Van Dyke Supply Co. is a company that I get supplies from. One of the products that I get from there is Citric Acid for pickling hides. Below is a description of the product and how it works.
Pickling Crystals (Chromium Sulfate)
(Citric Acid) Environmentally Friendly
Substitute Oxalic Sulfate or Formic Acid for Citric when tanning with Tannium (Chromium sulfate)
Prior to pickling
- It is highly advisable to flesh and salt the flesh side of hair on skins for 12 to 24 hours. Salting removes skin moisture and sets the hair. Wash skin(s) thoroughly after the salting period, prior to placing in pickling solution.
- Dissolve 3 oz pickling crystal, volume measure, and 1-pound of salt for ever gallon of hot water. Always remember to let the pickle solution cool to room temperature before placing the skin into it! Use a minimum of 5 gallons of pickle solution to pickle an average full shoulder deer cape. Use a minimum of 2 gallons pickle solution for a fox skin. Minimum pickle time for a deer cape is 72 hours. Pickling for and then refreshing the skin and returning it to the pickle for an additional 24-48 hours would assure a thoroughly pickled cape. Deer back hides may require 6-8 gallons of pickling solution depending upon the size of the hide. A good test to ensure your skin is pickled is as follows: squeeze hide between thumbnail and fore finger. The indention you make should remain in the skin. Continue pickling the skin if indention disappears. Do the indention test on several areas of the skin to ensure the entire skin area is pickle.
Neutralizing Pickled Skins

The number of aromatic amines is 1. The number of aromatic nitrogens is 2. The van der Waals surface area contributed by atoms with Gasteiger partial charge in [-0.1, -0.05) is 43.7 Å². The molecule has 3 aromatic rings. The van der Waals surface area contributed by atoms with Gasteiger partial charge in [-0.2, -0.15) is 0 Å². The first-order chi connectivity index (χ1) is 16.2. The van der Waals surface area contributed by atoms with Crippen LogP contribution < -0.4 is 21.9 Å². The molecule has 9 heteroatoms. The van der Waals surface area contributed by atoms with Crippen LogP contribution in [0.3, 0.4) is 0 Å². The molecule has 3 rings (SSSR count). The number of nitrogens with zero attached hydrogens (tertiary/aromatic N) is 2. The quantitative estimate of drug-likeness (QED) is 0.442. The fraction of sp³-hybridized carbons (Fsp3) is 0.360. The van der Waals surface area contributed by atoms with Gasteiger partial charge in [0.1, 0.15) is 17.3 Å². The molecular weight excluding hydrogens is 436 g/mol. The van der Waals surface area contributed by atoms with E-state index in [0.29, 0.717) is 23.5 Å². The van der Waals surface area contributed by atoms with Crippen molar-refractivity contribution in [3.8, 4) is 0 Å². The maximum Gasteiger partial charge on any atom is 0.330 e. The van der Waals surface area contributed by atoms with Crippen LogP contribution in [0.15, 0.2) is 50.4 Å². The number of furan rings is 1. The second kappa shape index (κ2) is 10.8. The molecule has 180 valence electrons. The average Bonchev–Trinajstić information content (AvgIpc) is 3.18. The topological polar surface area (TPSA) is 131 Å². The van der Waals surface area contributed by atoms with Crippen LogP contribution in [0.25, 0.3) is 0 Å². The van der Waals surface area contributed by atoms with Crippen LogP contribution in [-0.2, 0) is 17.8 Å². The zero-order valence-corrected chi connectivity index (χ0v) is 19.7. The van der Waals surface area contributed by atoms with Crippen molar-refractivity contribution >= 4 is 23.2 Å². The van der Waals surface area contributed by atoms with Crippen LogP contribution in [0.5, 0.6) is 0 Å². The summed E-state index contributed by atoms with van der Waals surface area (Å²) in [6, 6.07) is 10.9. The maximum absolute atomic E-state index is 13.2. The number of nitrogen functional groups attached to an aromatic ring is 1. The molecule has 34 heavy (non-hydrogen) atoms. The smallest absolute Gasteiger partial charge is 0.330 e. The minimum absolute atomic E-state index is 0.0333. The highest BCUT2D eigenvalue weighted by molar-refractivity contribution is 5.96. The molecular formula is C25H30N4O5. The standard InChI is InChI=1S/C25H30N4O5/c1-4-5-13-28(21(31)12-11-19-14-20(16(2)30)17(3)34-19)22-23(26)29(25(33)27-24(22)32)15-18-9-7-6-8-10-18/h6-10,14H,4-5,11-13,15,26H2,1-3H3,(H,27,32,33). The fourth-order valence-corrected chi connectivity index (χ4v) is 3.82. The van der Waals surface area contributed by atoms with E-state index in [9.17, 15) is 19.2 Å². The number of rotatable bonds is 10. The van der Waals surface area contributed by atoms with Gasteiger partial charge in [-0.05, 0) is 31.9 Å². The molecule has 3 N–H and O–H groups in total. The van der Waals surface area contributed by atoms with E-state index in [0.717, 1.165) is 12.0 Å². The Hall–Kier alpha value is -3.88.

- Low pH of acid pickle in most cases ensures the killing of bacteria that causes hair slippage! However if the pH is too low prior to tanning, most tanning chemicals will rapidly fix to the skins surface with little or no penetration. The interior of the skin will become stiff on drying as a result of grain collapse. Neutralize pickled skin prior to tanning by using 1 oz of sodium bicarbonate (baking soda) per 1 gallon of water. Use a minimum of 1 gallon water for a fox skin, 2 to4 gallons for deer cape and back hides. Now the crucial part of neutralizing is the amount of time the skin is in the neutralizing solution. A good starting point would be to neutralize a fox skin for 5 minutes, remove and rinse. A deer cape for 10 to 15 minutes, remove and rinse. Over neutralizing pickled skins can result in slow and unfixing penetration of tannins. Neutralizing time again can and will vary depending upon amount of time pickling, kind of acid used and thickness of the skin. It is still always best to neutralize for a short interval! After neutralizing, rinse skin thoroughly and place in tanning solution. Neutralize used pickling solution be adding predissolved sodium bicarbonate into warm water and adding to pickle solution. Test with litmus paper. Solution should be neutral at a pH of 7. Start by using 1 oz if sodium bicarbonate per 5 gallon of used pickle. After neutralizing to a pH of 7 you may discard the solution. Use litmus paper foe testing pickles and tanning solutions.